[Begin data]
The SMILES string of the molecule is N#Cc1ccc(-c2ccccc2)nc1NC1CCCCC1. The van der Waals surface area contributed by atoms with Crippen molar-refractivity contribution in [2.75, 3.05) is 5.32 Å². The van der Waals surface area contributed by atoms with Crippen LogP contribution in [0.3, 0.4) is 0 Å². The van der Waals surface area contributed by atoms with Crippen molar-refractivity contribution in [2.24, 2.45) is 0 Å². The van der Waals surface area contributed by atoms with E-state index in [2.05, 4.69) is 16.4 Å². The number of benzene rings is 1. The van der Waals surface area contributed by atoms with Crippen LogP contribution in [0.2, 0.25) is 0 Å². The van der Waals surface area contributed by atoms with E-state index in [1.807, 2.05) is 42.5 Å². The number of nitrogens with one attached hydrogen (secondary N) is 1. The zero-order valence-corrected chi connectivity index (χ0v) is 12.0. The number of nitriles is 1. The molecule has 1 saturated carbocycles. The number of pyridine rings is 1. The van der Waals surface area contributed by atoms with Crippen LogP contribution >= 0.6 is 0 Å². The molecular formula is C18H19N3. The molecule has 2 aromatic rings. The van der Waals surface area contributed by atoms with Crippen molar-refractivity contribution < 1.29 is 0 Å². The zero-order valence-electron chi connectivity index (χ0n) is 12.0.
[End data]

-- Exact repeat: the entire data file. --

The SMILES string of the molecule is N#Cc1ccc(-c2ccccc2)nc1NC1CCCCC1. The van der Waals surface area contributed by atoms with Crippen molar-refractivity contribution in [2.75, 3.05) is 5.32 Å². The van der Waals surface area contributed by atoms with Crippen LogP contribution in [0.3, 0.4) is 0 Å². The van der Waals surface area contributed by atoms with Crippen molar-refractivity contribution in [2.24, 2.45) is 0 Å². The van der Waals surface area contributed by atoms with E-state index in [2.05, 4.69) is 16.4 Å². The number of benzene rings is 1. The van der Waals surface area contributed by atoms with Crippen LogP contribution in [0.2, 0.25) is 0 Å². The van der Waals surface area contributed by atoms with E-state index in [1.807, 2.05) is 42.5 Å². The number of nitrogens with one attached hydrogen (secondary N) is 1. The zero-order valence-corrected chi connectivity index (χ0v) is 12.0. The number of nitriles is 1. The molecule has 1 saturated carbocycles. The number of pyridine rings is 1. The van der Waals surface area contributed by atoms with Crippen LogP contribution >= 0.6 is 0 Å². The molecular formula is C18H19N3. The molecule has 2 aromatic rings. The van der Waals surface area contributed by atoms with Crippen molar-refractivity contribution < 1.29 is 0 Å². The zero-order valence-electron chi connectivity index (χ0n) is 12.0.